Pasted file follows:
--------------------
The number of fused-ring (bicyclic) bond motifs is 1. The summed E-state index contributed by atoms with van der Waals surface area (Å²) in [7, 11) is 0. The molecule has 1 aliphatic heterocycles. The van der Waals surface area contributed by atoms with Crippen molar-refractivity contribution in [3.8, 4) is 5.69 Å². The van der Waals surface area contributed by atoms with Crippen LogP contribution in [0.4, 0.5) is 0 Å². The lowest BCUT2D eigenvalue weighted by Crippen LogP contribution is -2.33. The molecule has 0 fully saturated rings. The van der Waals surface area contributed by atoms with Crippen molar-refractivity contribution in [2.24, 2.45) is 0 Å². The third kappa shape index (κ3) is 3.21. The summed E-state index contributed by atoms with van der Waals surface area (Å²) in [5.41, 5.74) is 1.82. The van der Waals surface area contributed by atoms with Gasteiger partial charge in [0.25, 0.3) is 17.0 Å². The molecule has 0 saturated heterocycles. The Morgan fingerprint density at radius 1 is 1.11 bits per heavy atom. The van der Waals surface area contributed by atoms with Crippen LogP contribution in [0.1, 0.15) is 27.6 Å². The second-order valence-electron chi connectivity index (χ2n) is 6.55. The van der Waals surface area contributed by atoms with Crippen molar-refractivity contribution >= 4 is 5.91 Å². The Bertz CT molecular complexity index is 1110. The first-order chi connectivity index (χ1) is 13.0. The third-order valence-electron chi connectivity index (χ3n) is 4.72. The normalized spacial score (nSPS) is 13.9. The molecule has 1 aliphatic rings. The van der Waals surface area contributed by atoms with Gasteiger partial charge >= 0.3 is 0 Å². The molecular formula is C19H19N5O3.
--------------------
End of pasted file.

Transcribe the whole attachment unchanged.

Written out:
The number of fused-ring (bicyclic) bond motifs is 1. The summed E-state index contributed by atoms with van der Waals surface area (Å²) in [7, 11) is 0. The molecule has 1 aliphatic heterocycles. The van der Waals surface area contributed by atoms with Crippen molar-refractivity contribution in [3.8, 4) is 5.69 Å². The van der Waals surface area contributed by atoms with Crippen LogP contribution in [0.4, 0.5) is 0 Å². The lowest BCUT2D eigenvalue weighted by Crippen LogP contribution is -2.33. The molecule has 0 fully saturated rings. The van der Waals surface area contributed by atoms with Crippen molar-refractivity contribution in [2.24, 2.45) is 0 Å². The third kappa shape index (κ3) is 3.21. The summed E-state index contributed by atoms with van der Waals surface area (Å²) in [5.41, 5.74) is 1.82. The van der Waals surface area contributed by atoms with Gasteiger partial charge in [0.25, 0.3) is 17.0 Å². The molecule has 0 saturated heterocycles. The Morgan fingerprint density at radius 1 is 1.11 bits per heavy atom. The van der Waals surface area contributed by atoms with Crippen LogP contribution in [0.1, 0.15) is 27.6 Å². The second-order valence-electron chi connectivity index (χ2n) is 6.55. The van der Waals surface area contributed by atoms with Crippen molar-refractivity contribution >= 4 is 5.91 Å². The Bertz CT molecular complexity index is 1110. The first-order chi connectivity index (χ1) is 13.0. The third-order valence-electron chi connectivity index (χ3n) is 4.72. The normalized spacial score (nSPS) is 13.9. The molecule has 1 aliphatic rings. The van der Waals surface area contributed by atoms with Gasteiger partial charge >= 0.3 is 0 Å². The molecular formula is C19H19N5O3.